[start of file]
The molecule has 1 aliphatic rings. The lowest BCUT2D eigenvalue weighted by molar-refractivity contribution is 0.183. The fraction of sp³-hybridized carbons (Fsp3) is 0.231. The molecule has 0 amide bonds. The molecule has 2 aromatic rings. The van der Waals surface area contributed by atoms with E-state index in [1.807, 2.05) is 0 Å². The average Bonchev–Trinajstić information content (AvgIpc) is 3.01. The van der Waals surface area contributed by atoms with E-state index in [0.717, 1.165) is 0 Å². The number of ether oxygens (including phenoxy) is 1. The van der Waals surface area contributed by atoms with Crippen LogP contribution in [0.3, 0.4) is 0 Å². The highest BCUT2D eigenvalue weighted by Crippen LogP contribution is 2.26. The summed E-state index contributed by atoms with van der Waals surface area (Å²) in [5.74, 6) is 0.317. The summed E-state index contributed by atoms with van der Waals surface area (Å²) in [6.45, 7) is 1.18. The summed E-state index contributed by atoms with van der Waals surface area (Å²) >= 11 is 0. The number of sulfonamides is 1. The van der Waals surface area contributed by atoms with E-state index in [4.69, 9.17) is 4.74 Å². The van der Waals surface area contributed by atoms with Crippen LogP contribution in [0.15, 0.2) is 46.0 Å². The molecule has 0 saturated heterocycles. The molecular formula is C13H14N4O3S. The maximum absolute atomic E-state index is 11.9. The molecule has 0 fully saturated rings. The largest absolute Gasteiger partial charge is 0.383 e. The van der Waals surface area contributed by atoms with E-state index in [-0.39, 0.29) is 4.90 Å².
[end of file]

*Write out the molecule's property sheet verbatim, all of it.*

The molecule has 1 aliphatic rings. The lowest BCUT2D eigenvalue weighted by molar-refractivity contribution is 0.183. The fraction of sp³-hybridized carbons (Fsp3) is 0.231. The molecule has 0 amide bonds. The molecule has 2 aromatic rings. The van der Waals surface area contributed by atoms with E-state index in [1.807, 2.05) is 0 Å². The average Bonchev–Trinajstić information content (AvgIpc) is 3.01. The van der Waals surface area contributed by atoms with E-state index in [0.717, 1.165) is 0 Å². The number of ether oxygens (including phenoxy) is 1. The van der Waals surface area contributed by atoms with Crippen LogP contribution in [0.3, 0.4) is 0 Å². The highest BCUT2D eigenvalue weighted by Crippen LogP contribution is 2.26. The summed E-state index contributed by atoms with van der Waals surface area (Å²) in [5.74, 6) is 0.317. The summed E-state index contributed by atoms with van der Waals surface area (Å²) in [6.45, 7) is 1.18. The summed E-state index contributed by atoms with van der Waals surface area (Å²) >= 11 is 0. The number of sulfonamides is 1. The van der Waals surface area contributed by atoms with E-state index in [4.69, 9.17) is 4.74 Å². The van der Waals surface area contributed by atoms with Crippen LogP contribution in [0.15, 0.2) is 46.0 Å². The molecule has 0 saturated heterocycles. The molecular formula is C13H14N4O3S. The maximum absolute atomic E-state index is 11.9. The molecule has 0 fully saturated rings. The largest absolute Gasteiger partial charge is 0.383 e. The van der Waals surface area contributed by atoms with E-state index in [-0.39, 0.29) is 4.90 Å².